by Victoria Nations
The little girl held up her hands and willed the books to come to her. When they stayed on the shelves, she wasn’t disappointed. She figured it might work someday, the way the words came to her. If the words came to her, perhaps someday whole books would fly to her outstretched hands.
She didn’t call the words to her. They just came.
When she told her parents the words crawled on the pages like ants, they took her to an eye doctor. The doctor found a minor correction at the pressing of her parents, so she wore glasses with thin lenses.
When she bent over the words, the glasses slid a bit down her nose. When they got too far, she lifted her hand to push them back up. But she had to be very careful not to smudge them with ink.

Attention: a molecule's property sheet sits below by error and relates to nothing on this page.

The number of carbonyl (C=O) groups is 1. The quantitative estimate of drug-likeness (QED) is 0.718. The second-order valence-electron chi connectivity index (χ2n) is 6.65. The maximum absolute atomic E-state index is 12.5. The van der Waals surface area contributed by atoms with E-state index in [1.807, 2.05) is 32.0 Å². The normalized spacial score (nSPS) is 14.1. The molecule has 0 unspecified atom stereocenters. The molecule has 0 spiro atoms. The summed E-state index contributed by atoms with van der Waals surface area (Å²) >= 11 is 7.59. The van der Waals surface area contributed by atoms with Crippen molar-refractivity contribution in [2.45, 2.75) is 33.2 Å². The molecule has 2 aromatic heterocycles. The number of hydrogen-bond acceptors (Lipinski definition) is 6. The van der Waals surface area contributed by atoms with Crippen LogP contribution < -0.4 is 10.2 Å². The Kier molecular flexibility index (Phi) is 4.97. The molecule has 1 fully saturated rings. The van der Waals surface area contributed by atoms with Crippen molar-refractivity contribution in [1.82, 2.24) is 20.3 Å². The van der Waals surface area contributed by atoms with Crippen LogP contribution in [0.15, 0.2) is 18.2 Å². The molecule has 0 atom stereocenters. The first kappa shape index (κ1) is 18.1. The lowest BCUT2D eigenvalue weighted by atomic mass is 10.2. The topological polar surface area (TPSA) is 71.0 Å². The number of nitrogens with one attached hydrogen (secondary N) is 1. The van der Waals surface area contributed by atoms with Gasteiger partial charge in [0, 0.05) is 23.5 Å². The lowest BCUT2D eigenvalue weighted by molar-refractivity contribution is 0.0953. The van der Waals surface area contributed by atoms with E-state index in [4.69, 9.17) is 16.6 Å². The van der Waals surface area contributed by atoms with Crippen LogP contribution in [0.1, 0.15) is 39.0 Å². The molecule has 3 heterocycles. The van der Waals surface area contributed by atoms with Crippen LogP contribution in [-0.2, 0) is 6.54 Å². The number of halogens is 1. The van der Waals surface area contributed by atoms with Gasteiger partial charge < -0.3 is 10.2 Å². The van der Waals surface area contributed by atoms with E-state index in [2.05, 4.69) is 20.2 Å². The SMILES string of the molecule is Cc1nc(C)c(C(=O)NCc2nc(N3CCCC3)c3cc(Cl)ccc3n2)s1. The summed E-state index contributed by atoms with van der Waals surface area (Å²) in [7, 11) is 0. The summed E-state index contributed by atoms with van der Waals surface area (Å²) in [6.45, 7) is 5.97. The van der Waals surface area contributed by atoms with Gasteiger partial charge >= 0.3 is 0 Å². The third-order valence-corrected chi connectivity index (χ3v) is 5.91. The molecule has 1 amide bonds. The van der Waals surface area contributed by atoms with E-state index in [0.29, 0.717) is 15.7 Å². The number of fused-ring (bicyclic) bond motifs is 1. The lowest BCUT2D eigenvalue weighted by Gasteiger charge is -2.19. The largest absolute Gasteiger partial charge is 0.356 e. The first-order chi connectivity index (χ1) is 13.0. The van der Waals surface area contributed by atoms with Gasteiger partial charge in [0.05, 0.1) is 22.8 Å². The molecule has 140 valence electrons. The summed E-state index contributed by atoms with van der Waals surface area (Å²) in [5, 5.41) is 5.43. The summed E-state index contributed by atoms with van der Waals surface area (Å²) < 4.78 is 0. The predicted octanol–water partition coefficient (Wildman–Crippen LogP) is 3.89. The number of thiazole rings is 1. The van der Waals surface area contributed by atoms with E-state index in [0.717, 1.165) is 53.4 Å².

The words didn’t frighten her. Nothing she read really frightened her. Sometimes the words made her giggle, the way they scampered over her fingers. Sometimes she could feel her heart race when they startled her and all ran at once. Sometimes they made her sad, the way they stumbled after running for too long. They moved slower and slower, until they lost their shape and covered her fingers.
She tried to keep the words with her as long as she could, until her parents clucked at the dirt under her nails and made her wash them clean.